1. 250cm – Argentinosaurus huinculensis, MLP-DP 46-VIII-21-3 (estimated when complete)
  2. 238cm – Patagotitan mayorum, MPEF-3399/44
  3. 236cm – Patagotitan mayorum, MPEF-PV 3400/27
  4. 235cm – Patagotitan mayorum, MPEF-PV 3400/27
  5. 235cm – “Antarctosaurus” giganteus, MLP 26-316
  6. 214cm – Giraffatitan brancai, XV1
  7. 211cm – cf. Argyrosaurus superbus, FMNH P13018
  8. 203cm – Brachiosaurus altithorax, FMNH P25107
  9. 200cm – Ruyangosaurus giganteus, 41HIII -0002 (estimated when complete)
  10. 191cm – Dreadnoughtus schrani, MPM-PV 1156

The list is necessarily incomplete, because we have no preserved femora for Puertasaurus, Notocolossus, Futalognkosaurus, or the largest individuals of Sauroposeidon and Alamosaurus, all of which probably had femora in the 210-250cm range. For that matter, most elements of the giant Oklahoma apatosaurine are 25%-33% larger than the equivalent bones in CM 3018, which implies a femur length of 223-237cm (scaled up from the 178.5cm femur of CM 3018). I’m deliberately not dealing with Maraapunisaurus or horrifying hypothetical barosaurs here.

In any case, it’s still a prodigious bone, and well worth spending a moment with the next time you’re at the Field Musuem.


  • Mannion, P.D. and Otero, A., 2012. A reappraisal of the Late Cretaceous Argentinean sauropod dinosaur Argyrosaurus superbus, with a description of a new titanosaur genus. Journal of Vertebrate Paleontology, 32(3):614-638.
  • Von Huene, F. 1929. Los saurisquios y ornitisquios del Creta´ceo Argentino. Anales del Museo de La Plata 3:1–196.

My Oct. 13 National Fossil Day public lecture, “Lost Giants of the Jurassic”, for the Museums of Western Colorado – Dinosaur Journey is now up on their YouTube channel. First 48 minutes are talk, last 36 minutes are Q&A with audience, moderated by Dr. Julia McHugh. New stuff from the 2021 field season — about which I’ll have more to say in the future — starts at about the 37-minute mark. Hit the 44-minute mark (and this and this) to find out what to do with all of the unwanted bird necks that will be floating around at the upcoming holidays.

Finally, big thanks to Brian Engh for finding our brachiosaur and for letting me use so much of his art, to John Foster, Kaelen Kay, Tom Howells, Jessie Atterholt, Thierra Nalley, and Colton Snyder for such a fun field season this year, and to Julia McHugh for giving me the opportunity to yap about one of my favorite dinosaurs!


The last time we saw the sauropod femur that Paige Wiren discovered sticking out of a riverbank, it had been moved into the prep lab at the Moab Museum, with the idea that it would eventually go on exhibit as a touch specimen for the public to enjoy and be inspired by. That has come to pass.

I was in Moab last month with Drs. Jessie Atterholt and Thierra Nalley and we stopped in the Moab Museum to digitize some vertebrae from SUSA 515, an unusual specimen of Camarasaurus that I’ve blogged about before, and will definitely blog about again. While we were there, we got to see and touch the Wiren femur. The museum folks told us that femur has been the first dinosaur bone that a lot of schoolkids and tourists have seen up close, or gotten to touch. As a former dinosaur-obsessed kid who never stopped being excited about touching real dinosaur bones–and as one of the lucky folks that got to rescue this particular fossil from erosion or poaching–that pleases me deeply.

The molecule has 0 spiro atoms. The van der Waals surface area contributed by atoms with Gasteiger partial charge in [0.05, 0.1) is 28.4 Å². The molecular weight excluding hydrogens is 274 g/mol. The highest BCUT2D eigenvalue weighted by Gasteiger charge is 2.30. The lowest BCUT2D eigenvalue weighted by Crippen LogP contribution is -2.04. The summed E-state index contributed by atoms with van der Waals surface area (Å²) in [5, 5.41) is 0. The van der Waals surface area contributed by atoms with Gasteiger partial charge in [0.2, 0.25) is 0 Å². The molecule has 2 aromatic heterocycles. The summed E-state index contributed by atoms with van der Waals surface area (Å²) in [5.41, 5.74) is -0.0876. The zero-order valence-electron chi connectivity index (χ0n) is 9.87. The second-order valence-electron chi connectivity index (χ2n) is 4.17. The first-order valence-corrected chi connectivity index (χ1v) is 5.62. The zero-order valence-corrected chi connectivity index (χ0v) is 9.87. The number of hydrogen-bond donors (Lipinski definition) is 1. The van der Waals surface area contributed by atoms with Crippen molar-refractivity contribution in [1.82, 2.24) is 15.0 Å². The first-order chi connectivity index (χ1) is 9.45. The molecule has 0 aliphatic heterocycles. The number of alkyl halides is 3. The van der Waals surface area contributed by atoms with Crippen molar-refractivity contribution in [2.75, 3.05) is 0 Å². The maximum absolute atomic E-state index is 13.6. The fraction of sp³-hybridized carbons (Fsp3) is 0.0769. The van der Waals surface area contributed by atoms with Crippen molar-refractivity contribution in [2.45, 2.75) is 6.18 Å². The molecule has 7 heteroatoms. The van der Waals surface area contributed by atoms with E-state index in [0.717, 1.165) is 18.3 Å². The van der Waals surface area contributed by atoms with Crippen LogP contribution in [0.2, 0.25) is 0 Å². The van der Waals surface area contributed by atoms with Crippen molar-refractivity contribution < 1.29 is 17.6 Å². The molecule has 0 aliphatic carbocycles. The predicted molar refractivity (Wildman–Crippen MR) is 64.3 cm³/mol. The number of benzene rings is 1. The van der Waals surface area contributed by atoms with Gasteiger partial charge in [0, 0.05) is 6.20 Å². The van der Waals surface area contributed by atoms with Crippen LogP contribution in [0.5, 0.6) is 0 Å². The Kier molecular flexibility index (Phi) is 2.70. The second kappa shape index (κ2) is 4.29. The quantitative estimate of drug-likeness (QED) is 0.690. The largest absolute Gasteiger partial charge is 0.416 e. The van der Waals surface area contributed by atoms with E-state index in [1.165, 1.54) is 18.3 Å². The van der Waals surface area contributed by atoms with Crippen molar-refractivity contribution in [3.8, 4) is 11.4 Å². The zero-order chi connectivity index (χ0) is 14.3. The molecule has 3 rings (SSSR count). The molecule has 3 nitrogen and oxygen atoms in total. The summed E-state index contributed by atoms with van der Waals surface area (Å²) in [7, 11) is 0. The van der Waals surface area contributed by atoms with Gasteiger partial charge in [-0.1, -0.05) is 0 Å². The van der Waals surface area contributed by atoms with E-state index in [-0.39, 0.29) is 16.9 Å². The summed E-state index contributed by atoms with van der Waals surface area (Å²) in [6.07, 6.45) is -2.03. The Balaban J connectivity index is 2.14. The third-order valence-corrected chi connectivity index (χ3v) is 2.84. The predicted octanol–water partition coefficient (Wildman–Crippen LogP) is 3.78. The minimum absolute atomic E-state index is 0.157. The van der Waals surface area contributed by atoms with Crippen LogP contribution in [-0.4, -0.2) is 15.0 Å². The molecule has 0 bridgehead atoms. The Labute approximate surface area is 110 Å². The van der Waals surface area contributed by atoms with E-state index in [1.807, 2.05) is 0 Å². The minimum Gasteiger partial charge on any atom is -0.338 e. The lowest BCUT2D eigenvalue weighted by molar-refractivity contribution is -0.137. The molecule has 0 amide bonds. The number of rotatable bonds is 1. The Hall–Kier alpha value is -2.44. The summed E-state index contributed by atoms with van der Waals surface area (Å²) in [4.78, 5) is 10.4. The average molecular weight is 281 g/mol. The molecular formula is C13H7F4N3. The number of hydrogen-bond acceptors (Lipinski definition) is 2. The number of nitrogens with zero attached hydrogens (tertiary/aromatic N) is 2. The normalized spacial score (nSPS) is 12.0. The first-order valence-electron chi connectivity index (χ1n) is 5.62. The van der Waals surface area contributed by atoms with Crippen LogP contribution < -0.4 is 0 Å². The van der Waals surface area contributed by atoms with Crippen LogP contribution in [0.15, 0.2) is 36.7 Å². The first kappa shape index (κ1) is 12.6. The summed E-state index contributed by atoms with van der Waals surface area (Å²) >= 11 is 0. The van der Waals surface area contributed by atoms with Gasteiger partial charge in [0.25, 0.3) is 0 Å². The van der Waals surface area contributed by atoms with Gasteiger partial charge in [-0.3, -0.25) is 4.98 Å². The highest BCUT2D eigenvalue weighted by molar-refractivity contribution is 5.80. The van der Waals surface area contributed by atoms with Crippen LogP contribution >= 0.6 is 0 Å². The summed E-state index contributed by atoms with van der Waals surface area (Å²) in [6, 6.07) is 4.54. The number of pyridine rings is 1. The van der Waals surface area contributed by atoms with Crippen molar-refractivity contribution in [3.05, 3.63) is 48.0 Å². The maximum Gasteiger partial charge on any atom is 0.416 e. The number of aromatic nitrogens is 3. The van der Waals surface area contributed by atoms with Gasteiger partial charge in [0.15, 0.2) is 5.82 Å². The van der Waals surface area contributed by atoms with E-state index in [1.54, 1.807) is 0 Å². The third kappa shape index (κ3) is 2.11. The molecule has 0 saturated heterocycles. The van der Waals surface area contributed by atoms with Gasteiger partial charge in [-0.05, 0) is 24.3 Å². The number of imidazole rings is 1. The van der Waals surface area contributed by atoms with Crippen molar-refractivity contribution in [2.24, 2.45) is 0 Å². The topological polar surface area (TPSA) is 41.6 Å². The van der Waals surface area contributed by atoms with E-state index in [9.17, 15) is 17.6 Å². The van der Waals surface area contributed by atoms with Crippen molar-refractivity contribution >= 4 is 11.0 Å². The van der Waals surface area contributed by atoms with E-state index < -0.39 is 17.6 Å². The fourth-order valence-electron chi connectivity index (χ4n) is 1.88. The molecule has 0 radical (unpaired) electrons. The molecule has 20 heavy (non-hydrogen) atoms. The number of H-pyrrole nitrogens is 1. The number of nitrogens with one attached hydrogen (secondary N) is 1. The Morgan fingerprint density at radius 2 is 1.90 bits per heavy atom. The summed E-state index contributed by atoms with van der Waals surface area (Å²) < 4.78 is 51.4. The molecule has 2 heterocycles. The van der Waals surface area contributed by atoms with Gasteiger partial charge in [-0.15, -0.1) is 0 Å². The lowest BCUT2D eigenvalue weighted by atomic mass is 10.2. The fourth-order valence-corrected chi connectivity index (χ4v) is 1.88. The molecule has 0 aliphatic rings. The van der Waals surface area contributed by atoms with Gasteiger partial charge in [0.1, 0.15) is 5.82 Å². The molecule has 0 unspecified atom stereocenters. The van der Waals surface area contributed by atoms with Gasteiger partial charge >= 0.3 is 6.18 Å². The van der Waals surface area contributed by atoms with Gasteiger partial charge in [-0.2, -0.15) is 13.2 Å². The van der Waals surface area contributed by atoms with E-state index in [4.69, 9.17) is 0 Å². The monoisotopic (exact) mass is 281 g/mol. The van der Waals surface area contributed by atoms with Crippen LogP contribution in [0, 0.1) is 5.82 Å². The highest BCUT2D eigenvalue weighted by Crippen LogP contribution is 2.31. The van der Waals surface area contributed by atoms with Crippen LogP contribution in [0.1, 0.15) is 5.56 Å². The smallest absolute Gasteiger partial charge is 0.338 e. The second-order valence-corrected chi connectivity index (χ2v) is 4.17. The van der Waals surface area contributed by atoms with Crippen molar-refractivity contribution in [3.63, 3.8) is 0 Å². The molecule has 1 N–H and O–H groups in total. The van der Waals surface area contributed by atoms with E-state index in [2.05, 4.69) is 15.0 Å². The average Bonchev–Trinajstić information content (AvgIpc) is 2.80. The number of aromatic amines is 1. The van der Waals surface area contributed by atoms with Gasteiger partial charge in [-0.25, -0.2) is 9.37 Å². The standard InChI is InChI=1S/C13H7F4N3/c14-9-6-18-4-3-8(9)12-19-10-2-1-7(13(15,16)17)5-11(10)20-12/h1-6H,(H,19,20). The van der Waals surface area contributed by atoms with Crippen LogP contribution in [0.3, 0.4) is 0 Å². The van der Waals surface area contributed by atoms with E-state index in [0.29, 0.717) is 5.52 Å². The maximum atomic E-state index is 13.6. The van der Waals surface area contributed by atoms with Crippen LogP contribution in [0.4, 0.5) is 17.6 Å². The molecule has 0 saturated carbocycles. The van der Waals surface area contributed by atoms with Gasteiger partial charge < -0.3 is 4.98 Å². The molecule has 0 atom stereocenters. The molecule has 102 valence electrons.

So, obviously, you should go see this thing. And the rest of the museum–as you can see from the photos above, the whole place has been renovated, and there are lots of interesting fossils from central and eastern Utah on display, not to mention loads of historical artifacts, all nicely presented in a clean, open, well-lit space that invites exploration. Go have fun!

I have the honor of giving the National Fossil Day Virtual Lecture for The Museums of Western Colorado – Dinosaur Journey, next Wednesday, October 13, from 7:00 to 8:00 PM, Mountain Daylight Time. The title of my talk is “Lost Giants of the Jurassic” but it’s mostly going to be about Brachiosaurus. And since I have a whole hour to fill, I’m gonna kitchen-sink this sucker and put in all the good stuff, even more than last time. The talk is virtual (via Zoom) and free, and you can register at this link.

The photo up top is from this July. That’s John Foster (standing) and me (crouching) with the complete right humerus of Brachiosaurus that we got out of the ground in 2019; that story is here. The humerus is in the prep lab at the Utah Field House of Natural History State Park Museum in Vernal, and if you go there, you can peer through the tall glass windows between the museum’s central atrium and the prep lab and see it for yourself.

If you’ve forgotten what a humerus like that looks like in context, here’s the mounted Brachiosaurus skeleton at the North American Museum of Ancient Life with my research student, Kaelen Kay, for scale. Kaelen is 5’8″ (173cm) and as you can see, she can just get her hand on the animal’s elbow. The humerus–in this case, a cast of the right humerus from the Brachiosaurus altithorax holotype–is the next bone up the line. Kaelen came out with us this summer and helped dig up some more of our brachiosaur–more on that story in the near future.

Want more Brachiosaurus? Tune in next week. Here’s that registration link again. I hope to see you there!